Under The Radar: Guns N' Roses, Chinese Democracy (2008)
Updated: 4 days ago
There are lots of unanswered questions and unexplained mysteries of the world that still have us stumped; Stonehenge, Pyramids of Egypt, The Bermuda Triangle and the 17 year wait for Chinese Democracy, the last set of original music by Guns N' Roses(GNR)
Chinese Democracy became one the most notorious albums in rock history, when founding member of GNR’s Axl Rose went into a self-imposed exile, spending millions of dollars on refining, obsessing over a handful of tracks, and spending an excessive amount of time chasing the sound in his head. The album was released on November 23, 2008. This certified Platinum album debuted at number three on the Billboard 200. Needless to say, Chinese Democracy failed to meet its mythical expectations, and has quietly disappeared from existence.
Almost a decade later, it looks like Chinese Democracy may be getting a second chance because 4 to 5 tracks have been included into the set list of the GNR’s reunion tour. What’s weird is that none of the original members of GNR, besides Axl, played on Chinese Democracy. But then again, when has anything been normal with GNR to begin with.
So, I decided to revisit the record and to my surprise Chinese Democracy sounds a lot better now than it did when I originally purchased it 2008. Chinese Democracy is a solid record that unfortunately fell under the weight of its own legacy. With all the hype of the seventeen-year wait, the 13 million dollars in production costs, and the endless list of producers and musicians whose credits look like something out of a summer blockbuster, most rock fans were expecting the greatest rock album ever made. Obviously, “the greatest rock album ever made” is subjective save for within the ear of the beholder, and no matter how good Chinese Democracy is, it can't conceivably be good enough.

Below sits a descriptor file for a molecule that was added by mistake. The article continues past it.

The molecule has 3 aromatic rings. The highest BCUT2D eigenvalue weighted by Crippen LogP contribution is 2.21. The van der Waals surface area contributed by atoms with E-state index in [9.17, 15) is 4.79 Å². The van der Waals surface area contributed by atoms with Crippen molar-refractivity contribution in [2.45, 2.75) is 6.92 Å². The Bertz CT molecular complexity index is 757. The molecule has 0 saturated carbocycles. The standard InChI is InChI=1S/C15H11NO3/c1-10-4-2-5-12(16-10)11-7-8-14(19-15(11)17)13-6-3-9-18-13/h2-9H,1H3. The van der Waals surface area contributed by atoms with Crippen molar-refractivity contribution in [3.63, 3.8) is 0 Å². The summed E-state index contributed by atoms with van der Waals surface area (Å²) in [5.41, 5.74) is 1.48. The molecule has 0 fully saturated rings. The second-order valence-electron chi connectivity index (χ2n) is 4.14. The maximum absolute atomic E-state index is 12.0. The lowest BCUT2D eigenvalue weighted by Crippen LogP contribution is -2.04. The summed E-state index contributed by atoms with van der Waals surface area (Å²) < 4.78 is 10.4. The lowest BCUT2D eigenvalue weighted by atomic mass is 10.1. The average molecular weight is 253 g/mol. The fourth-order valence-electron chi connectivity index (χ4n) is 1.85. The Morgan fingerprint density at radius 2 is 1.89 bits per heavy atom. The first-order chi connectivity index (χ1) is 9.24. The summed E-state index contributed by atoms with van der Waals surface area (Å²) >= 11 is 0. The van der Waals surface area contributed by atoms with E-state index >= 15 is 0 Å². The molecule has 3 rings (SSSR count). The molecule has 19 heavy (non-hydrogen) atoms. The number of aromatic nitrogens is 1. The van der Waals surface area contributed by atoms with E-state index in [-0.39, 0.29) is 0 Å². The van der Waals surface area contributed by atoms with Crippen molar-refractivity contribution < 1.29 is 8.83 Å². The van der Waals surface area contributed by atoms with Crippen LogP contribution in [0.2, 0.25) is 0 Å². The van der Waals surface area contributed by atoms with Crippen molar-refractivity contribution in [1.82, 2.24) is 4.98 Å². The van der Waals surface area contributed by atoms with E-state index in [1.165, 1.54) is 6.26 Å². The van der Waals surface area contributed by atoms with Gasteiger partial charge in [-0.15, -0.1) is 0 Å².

What you must remember is that Axl Rose wasn’t setting out to create a masterpiece, its abundantly clear now that he was refining, obsessing over a handful of tracks that revolved around his inner struggles about his heartbreak, persecution, and paranoia, and spending an excessive amount of time chasing the sound in his head -- that's it, no more, no less.
Luckily time heals all wounds or in this case, disappointment, but Chinese Democracy is a lot more enjoyable now because all the hype has finally come to pass. Highlights include: the atmospheric, Sorry: the hard rockers, Better & Shackler’s Revenge: the Queen-esque This I Love and the mid-tempo Catcher in the Rye.
Chinese Democracy is a misunderstood and unfairly judged record that truly deserves a second chance to be heard. So if you like GNR or rock and roll in general then Chinese Democracy is a record that you need to rediscover.